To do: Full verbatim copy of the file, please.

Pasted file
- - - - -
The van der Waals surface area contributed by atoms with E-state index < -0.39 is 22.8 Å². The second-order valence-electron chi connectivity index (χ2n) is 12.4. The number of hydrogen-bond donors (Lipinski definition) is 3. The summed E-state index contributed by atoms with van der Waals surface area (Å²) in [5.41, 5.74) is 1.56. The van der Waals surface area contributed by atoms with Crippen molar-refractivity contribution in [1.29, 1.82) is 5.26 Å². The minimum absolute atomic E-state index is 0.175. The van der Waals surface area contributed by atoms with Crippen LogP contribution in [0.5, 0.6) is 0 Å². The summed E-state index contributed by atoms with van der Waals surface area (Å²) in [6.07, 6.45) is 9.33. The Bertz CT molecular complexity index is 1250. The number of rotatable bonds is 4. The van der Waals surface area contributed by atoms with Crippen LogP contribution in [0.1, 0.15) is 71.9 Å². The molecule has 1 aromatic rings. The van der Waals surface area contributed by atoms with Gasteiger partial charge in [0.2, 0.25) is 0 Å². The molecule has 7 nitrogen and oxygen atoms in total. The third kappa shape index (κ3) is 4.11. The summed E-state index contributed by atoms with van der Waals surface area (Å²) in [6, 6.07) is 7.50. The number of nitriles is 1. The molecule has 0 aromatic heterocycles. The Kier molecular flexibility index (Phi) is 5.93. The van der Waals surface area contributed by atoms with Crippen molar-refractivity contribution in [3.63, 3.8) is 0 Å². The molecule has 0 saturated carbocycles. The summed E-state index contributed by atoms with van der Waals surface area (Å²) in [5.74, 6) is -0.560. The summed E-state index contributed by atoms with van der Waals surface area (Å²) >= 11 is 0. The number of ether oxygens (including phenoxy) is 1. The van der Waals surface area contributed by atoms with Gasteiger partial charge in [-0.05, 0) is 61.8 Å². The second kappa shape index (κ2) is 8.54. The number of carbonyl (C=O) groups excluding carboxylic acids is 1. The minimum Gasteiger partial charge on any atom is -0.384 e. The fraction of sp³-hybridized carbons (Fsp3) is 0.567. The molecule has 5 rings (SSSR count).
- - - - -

The van der Waals surface area contributed by atoms with E-state index < -0.39 is 22.8 Å². The second-order valence-electron chi connectivity index (χ2n) is 12.4. The number of hydrogen-bond donors (Lipinski definition) is 3. The summed E-state index contributed by atoms with van der Waals surface area (Å²) in [5.41, 5.74) is 1.56. The van der Waals surface area contributed by atoms with Crippen molar-refractivity contribution in [1.29, 1.82) is 5.26 Å². The minimum absolute atomic E-state index is 0.175. The van der Waals surface area contributed by atoms with Crippen LogP contribution in [0.5, 0.6) is 0 Å². The summed E-state index contributed by atoms with van der Waals surface area (Å²) in [6.07, 6.45) is 9.33. The Bertz CT molecular complexity index is 1250. The number of rotatable bonds is 4. The van der Waals surface area contributed by atoms with Crippen LogP contribution in [0.1, 0.15) is 71.9 Å². The molecule has 1 aromatic rings. The van der Waals surface area contributed by atoms with Gasteiger partial charge in [0.2, 0.25) is 0 Å². The molecule has 7 nitrogen and oxygen atoms in total. The third kappa shape index (κ3) is 4.11. The summed E-state index contributed by atoms with van der Waals surface area (Å²) in [6, 6.07) is 7.50. The number of nitriles is 1. The molecule has 0 aromatic heterocycles. The Kier molecular flexibility index (Phi) is 5.93. The van der Waals surface area contributed by atoms with Crippen molar-refractivity contribution in [3.63, 3.8) is 0 Å². The molecule has 0 saturated carbocycles. The summed E-state index contributed by atoms with van der Waals surface area (Å²) in [5.74, 6) is -0.560. The summed E-state index contributed by atoms with van der Waals surface area (Å²) >= 11 is 0. The number of ether oxygens (including phenoxy) is 1. The van der Waals surface area contributed by atoms with Gasteiger partial charge in [-0.05, 0) is 61.8 Å². The second kappa shape index (κ2) is 8.54. The number of carbonyl (C=O) groups excluding carboxylic acids is 1. The minimum Gasteiger partial charge on any atom is -0.384 e. The fraction of sp³-hybridized carbons (Fsp3) is 0.567. The molecule has 5 rings (SSSR count).